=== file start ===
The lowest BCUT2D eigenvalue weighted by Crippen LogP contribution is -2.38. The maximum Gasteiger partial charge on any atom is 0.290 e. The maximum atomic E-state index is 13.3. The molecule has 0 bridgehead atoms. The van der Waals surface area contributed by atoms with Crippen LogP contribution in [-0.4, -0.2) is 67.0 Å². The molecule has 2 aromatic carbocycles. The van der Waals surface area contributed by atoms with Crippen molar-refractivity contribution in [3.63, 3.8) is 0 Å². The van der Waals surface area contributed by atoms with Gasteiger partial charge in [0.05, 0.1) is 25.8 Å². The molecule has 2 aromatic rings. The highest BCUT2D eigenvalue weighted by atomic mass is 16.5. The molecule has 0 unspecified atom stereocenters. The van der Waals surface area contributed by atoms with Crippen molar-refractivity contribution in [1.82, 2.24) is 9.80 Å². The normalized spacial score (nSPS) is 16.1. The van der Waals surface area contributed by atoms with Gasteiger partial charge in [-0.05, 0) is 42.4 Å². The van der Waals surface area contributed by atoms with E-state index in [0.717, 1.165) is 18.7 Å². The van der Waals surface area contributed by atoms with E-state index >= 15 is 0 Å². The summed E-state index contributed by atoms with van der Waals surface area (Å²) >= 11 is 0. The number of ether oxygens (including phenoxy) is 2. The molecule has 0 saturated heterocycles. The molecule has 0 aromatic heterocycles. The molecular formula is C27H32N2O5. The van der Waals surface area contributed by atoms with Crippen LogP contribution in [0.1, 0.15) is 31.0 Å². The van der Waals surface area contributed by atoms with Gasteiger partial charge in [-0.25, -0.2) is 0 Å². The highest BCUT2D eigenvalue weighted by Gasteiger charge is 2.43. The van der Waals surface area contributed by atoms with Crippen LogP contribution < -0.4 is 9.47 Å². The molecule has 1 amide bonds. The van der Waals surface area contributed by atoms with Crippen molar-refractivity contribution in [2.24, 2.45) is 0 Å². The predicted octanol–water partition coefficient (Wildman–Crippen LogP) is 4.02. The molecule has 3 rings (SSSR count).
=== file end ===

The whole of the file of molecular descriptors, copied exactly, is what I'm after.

The lowest BCUT2D eigenvalue weighted by Crippen LogP contribution is -2.38. The maximum Gasteiger partial charge on any atom is 0.290 e. The maximum atomic E-state index is 13.3. The molecule has 0 bridgehead atoms. The van der Waals surface area contributed by atoms with Crippen LogP contribution in [-0.4, -0.2) is 67.0 Å². The molecule has 2 aromatic carbocycles. The van der Waals surface area contributed by atoms with Crippen molar-refractivity contribution in [3.63, 3.8) is 0 Å². The van der Waals surface area contributed by atoms with Gasteiger partial charge in [0.05, 0.1) is 25.8 Å². The molecule has 2 aromatic rings. The highest BCUT2D eigenvalue weighted by atomic mass is 16.5. The molecule has 0 unspecified atom stereocenters. The van der Waals surface area contributed by atoms with Crippen molar-refractivity contribution in [1.82, 2.24) is 9.80 Å². The normalized spacial score (nSPS) is 16.1. The van der Waals surface area contributed by atoms with Gasteiger partial charge in [-0.05, 0) is 42.4 Å². The van der Waals surface area contributed by atoms with E-state index in [0.717, 1.165) is 18.7 Å². The van der Waals surface area contributed by atoms with E-state index >= 15 is 0 Å². The summed E-state index contributed by atoms with van der Waals surface area (Å²) >= 11 is 0. The number of ether oxygens (including phenoxy) is 2. The molecule has 0 saturated heterocycles. The molecule has 0 aromatic heterocycles. The molecular formula is C27H32N2O5. The van der Waals surface area contributed by atoms with Crippen LogP contribution in [0.1, 0.15) is 31.0 Å². The van der Waals surface area contributed by atoms with Gasteiger partial charge in [-0.25, -0.2) is 0 Å². The highest BCUT2D eigenvalue weighted by Gasteiger charge is 2.43. The van der Waals surface area contributed by atoms with Crippen LogP contribution < -0.4 is 9.47 Å². The molecule has 1 amide bonds. The van der Waals surface area contributed by atoms with Crippen molar-refractivity contribution in [2.24, 2.45) is 0 Å². The predicted octanol–water partition coefficient (Wildman–Crippen LogP) is 4.02. The molecule has 3 rings (SSSR count).